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Gigabyte's Aorus Gaming Laptops To Feature SLI Graphics

Gigabyte is claiming to have put the power of a desktop into a laptop that is less than an inch thick, packing it full of hardware to try and back that statement up. There will be three different tiers in the new Aorus lineup, each offering different levels of performance and ability. 

The X7 is the top-tier Aorus and it weighs in at 6.6 lbs. In it you will find a pair of GeForce GTX 970M GPUs sharing 6 GB of GDDR5. The graphics cards are configured using Nvidia's new official mobile SLI specifications, and paired up with a mobile IPS G-Sync display. Also included is the ability to hook up three external 1080p panels, enabling surround gaming directly from the laptop.

The Aorus X5 is a similarly potent notebook with slightly less powerful GeForce GTX965M GPUs in SLI. Weighing slightly less at 5.5 lbs, it too offers a new IPS G-Sync display, however, at a higher resolution of 2880 x 1620. There is again the option for surround displays on this model as well, but where the X5 differs from the rest of the line is the inclusion of a hardware streaming device, traditionally only found in desktop computers or external devices.

The X3 is the lightest of the bunch weighing only 4.1 lbs. The lightweight laptop comes with a 14-inch display with a mind blowing 3200 x 1800 resolution, which Gigabyte is calling wide-view 3K. The GPU being used to power it has not yet been disclosed.

Both the X5 and X7 support up to 32 GB of quad channel memory, and each comes equipped with three 512 GB SSDs configured in RAID 0, and a 2 TB HDD. The drives in the X5 are M.2, and the drives in the X7 are mSATA. Gigabyte is calling this configuration RAID Xpress. X3 also includes three mSATA drives but does not include the standard hard drive. All three Aorus notebooks include Killer NICs and 802.11ac Wi-Fi cards.

Despite the varying array of components, each Aorus notebook has the same 0.9-inch thickness. To maintain this consistency, Gigabyte installed heat sinks that incorporate fans on both sides, and shared heat pipes passing through the CPU and GPU together. The X7 includes six thermal pipes that pass through in a straight line from side to side. The X5 has the GPUs offset somewhat, and uses eight pipes. This design allows for three copper pipes to cross each of the dies. The fans vent the air out of four vents, flanking both rear corners. No information about X3's configuration has been released yet.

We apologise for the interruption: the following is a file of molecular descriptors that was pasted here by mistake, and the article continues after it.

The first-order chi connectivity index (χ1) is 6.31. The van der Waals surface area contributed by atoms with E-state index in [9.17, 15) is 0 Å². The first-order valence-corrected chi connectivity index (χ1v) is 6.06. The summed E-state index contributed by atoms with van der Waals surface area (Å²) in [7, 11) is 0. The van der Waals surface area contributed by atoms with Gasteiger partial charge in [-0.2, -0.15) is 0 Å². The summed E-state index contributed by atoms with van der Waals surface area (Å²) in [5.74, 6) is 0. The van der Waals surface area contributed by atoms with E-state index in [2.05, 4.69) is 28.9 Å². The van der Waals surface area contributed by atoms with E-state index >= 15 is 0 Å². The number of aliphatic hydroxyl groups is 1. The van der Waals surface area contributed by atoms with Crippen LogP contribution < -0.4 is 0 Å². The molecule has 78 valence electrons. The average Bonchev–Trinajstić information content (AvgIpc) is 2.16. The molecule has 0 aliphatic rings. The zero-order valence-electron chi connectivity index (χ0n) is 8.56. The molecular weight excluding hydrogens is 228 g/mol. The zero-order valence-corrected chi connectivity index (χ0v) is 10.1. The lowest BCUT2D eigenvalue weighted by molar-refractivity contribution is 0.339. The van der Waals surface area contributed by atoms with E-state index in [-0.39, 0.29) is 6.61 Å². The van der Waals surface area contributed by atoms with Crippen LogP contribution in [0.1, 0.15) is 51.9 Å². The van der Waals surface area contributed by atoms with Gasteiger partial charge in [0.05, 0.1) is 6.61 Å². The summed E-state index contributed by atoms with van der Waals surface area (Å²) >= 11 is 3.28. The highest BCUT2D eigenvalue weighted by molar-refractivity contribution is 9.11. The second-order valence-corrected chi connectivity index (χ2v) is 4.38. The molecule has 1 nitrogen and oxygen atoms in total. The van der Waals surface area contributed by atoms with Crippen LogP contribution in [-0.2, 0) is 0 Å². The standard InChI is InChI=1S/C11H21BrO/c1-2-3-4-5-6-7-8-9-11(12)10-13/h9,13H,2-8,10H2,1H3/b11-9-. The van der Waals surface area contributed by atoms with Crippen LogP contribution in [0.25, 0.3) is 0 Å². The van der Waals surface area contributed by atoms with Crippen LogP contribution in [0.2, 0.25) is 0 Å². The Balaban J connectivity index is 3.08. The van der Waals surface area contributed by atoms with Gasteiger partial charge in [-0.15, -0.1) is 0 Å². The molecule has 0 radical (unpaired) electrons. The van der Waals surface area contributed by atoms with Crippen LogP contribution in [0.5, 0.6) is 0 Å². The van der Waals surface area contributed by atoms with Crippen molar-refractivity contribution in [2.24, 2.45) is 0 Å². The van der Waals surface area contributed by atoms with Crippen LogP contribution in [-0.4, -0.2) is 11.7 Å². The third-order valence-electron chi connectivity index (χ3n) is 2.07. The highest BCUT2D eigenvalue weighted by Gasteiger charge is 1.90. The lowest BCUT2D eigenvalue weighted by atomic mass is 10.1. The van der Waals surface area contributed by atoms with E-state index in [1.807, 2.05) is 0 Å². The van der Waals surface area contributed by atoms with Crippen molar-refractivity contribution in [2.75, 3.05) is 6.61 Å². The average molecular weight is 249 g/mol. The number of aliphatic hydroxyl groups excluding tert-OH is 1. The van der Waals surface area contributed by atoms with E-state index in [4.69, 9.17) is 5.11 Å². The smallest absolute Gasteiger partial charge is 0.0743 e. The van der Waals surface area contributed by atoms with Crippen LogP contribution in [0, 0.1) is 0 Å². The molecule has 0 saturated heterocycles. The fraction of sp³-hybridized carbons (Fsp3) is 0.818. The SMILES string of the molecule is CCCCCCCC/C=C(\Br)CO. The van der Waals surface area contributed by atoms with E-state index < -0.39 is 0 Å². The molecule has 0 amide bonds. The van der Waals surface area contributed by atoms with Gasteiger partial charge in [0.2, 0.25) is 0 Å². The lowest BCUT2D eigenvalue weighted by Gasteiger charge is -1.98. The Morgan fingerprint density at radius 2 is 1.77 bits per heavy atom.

Protecting all of this hardware is a full aluminum chassis. On the back of the display you'll find the Aorus logo, which illuminates when the computer is powered on. The power button on the X5 and X7 will also light up. Keyboard backlight is also available, but details on which models have it aren't released yet. All three tiers do include the same tempered glass touchpad though.

Included with each model are what Gigabyte is calling the macro engine. This features allows for all five included macro buttons to have five separate modes each. The software included allows for 100 different library sets to be saved, which should be plenty for most gamers. The company also said Aorus macro keys have exclusive features, but have not yet gone into detail about them.

Another piece of software included with Aorus laptops is System Gauge. It has gauges monitoring CPU, GPU, RAM and disk usage, battery life, system temperature and connection speed. The UI has been designed to resemble the gauge cluster of a supercar, according to Gigabyte.

There is no information about the processor, which leads us to believe Aorus will feature an as-yet unannounced mobile CPU. Gigabyte also didn't release any details on pricing and availability at this time.

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Kevin Carbotte is a Contributing Writer for Tom's Hardware US. He writes news and reviews of graphics cards and virtual reality hardware.
  • MetalSparks
    The coolers on the x7 and x5 don't look like they can support 970m SLI and a CPU, especially if it's only an inch thick. I had a Sager NP9772 with 7 heatpipes across a 980m and 4790k, and I constantly got overheating issues. The CPU and GPU pipes should be separate and should not come in contact with each other.